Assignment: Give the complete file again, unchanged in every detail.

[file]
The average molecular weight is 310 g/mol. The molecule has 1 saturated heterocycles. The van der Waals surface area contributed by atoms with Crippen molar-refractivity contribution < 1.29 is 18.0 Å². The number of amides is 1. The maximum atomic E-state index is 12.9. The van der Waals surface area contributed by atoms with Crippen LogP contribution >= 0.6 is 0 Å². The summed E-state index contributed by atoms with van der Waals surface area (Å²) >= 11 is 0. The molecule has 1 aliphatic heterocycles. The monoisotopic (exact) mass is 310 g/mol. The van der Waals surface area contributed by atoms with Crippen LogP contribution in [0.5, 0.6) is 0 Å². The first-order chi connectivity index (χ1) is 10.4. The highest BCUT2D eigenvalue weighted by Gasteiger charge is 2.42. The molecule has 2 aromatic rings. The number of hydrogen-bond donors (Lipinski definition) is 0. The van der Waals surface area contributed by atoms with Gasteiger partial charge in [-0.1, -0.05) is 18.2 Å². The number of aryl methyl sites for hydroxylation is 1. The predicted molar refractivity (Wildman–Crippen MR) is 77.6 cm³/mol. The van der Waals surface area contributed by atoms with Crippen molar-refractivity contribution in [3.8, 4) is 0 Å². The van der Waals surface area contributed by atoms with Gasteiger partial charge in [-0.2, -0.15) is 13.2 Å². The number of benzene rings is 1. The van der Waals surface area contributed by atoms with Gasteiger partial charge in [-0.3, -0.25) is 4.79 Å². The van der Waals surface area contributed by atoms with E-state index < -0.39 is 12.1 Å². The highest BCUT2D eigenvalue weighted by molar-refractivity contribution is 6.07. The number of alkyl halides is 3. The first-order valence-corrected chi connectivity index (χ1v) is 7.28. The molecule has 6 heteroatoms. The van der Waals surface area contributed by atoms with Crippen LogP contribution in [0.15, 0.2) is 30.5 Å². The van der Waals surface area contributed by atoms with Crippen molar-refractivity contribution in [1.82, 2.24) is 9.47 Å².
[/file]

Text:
The average molecular weight is 310 g/mol. The molecule has 1 saturated heterocycles. The van der Waals surface area contributed by atoms with Crippen molar-refractivity contribution < 1.29 is 18.0 Å². The number of amides is 1. The maximum atomic E-state index is 12.9. The van der Waals surface area contributed by atoms with Crippen LogP contribution >= 0.6 is 0 Å². The summed E-state index contributed by atoms with van der Waals surface area (Å²) >= 11 is 0. The molecule has 1 aliphatic heterocycles. The monoisotopic (exact) mass is 310 g/mol. The van der Waals surface area contributed by atoms with Crippen LogP contribution in [0.5, 0.6) is 0 Å². The first-order chi connectivity index (χ1) is 10.4. The highest BCUT2D eigenvalue weighted by Gasteiger charge is 2.42. The molecule has 2 aromatic rings. The number of hydrogen-bond donors (Lipinski definition) is 0. The van der Waals surface area contributed by atoms with Gasteiger partial charge in [-0.1, -0.05) is 18.2 Å². The number of aryl methyl sites for hydroxylation is 1. The predicted molar refractivity (Wildman–Crippen MR) is 77.6 cm³/mol. The van der Waals surface area contributed by atoms with Crippen molar-refractivity contribution in [3.8, 4) is 0 Å². The van der Waals surface area contributed by atoms with Gasteiger partial charge in [-0.2, -0.15) is 13.2 Å². The number of benzene rings is 1. The van der Waals surface area contributed by atoms with Gasteiger partial charge in [-0.3, -0.25) is 4.79 Å². The van der Waals surface area contributed by atoms with E-state index < -0.39 is 12.1 Å². The highest BCUT2D eigenvalue weighted by molar-refractivity contribution is 6.07. The number of alkyl halides is 3. The first-order valence-corrected chi connectivity index (χ1v) is 7.28. The molecule has 6 heteroatoms. The van der Waals surface area contributed by atoms with Crippen LogP contribution in [0.15, 0.2) is 30.5 Å². The van der Waals surface area contributed by atoms with Crippen molar-refractivity contribution in [1.82, 2.24) is 9.47 Å².